While she was on staff, she continued to attend school, and she had some thought about becoming a teacher. But like any second-generation Scientologist in her teens, she was under increasing pressure by recruiters to join the Sea Organization.
“They start recruiting you when you’re pretty young. I was asked to be in the Sea Org when I was 13, and throughout the time I was on staff,” she says. “They come to you every day. They write you letters. They come to your house and stay for hours, trying to talk to you into it. It’s very intense.”
Eventually, she caved. She was 18 when she signed the Sea Org’s billion-year contract and then was recruited to one of the Sea Org’s most exclusive divisions, the Commodore’s Messenger Organization. At that time, she says, one of the CMO’s divisions handled the financial network of the orgs. So for a few years, she was sent to Scientology churches around the state of California, checking on their financial health.
She went to the San Diego org, for example, where the local staff was being paid $20 a week. So while she was there, she made the same.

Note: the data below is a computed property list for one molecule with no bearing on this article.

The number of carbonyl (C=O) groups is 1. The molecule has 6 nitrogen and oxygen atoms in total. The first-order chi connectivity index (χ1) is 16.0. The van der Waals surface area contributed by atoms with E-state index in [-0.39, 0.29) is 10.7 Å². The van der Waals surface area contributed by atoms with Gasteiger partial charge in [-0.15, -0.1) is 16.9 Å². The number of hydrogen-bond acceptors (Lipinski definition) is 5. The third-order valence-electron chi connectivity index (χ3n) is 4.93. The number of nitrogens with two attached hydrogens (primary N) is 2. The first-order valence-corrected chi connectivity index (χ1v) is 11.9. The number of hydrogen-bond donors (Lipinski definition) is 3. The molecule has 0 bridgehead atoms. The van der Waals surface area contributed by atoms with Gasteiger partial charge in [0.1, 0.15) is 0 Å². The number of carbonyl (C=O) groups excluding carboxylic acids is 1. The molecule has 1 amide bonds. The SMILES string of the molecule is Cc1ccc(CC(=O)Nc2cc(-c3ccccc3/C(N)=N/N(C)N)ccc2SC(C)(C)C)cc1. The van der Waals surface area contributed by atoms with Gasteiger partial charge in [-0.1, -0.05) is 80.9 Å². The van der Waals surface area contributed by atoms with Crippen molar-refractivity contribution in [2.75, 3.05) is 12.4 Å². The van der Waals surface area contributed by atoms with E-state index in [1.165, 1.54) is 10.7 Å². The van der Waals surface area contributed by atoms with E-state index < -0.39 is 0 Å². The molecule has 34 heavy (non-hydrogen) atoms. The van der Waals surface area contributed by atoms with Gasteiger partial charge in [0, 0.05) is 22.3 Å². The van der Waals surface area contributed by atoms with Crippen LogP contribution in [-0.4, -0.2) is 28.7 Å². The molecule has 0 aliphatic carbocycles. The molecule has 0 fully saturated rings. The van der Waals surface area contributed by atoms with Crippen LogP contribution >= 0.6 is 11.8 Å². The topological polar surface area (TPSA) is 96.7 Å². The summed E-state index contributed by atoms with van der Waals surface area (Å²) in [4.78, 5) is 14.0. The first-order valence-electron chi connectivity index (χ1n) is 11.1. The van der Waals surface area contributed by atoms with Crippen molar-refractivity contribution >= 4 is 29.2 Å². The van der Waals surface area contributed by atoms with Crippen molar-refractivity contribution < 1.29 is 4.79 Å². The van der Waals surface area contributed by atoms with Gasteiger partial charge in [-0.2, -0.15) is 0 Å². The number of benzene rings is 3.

Her parents, she says, were divorced by then, and they told her they just wanted her to be happy. But her father was concerned about Jillian being recruited to the CMO. It suggested that she was being groomed for some of the most sensitive postings in the organization.
“He didn’t want me to go to Int,” she says — he still had bad memories of Scientology’s International Base near Hemet, where only a few hundred of the most trusted Sea Org members worked. Jillian says her father had “blown from Int” — escaped — and he didn’t want her to go there.
But for now, she was still shuttling between orgs in California, inspecting their finances.
It was 2003, and already, Jillian was beginning to realize that something was wrong.
“We were supposed to do all these campaigns that would bring in all the public,” she says. “Every event was a big new thing we were supposed to do. But it never really did that much.”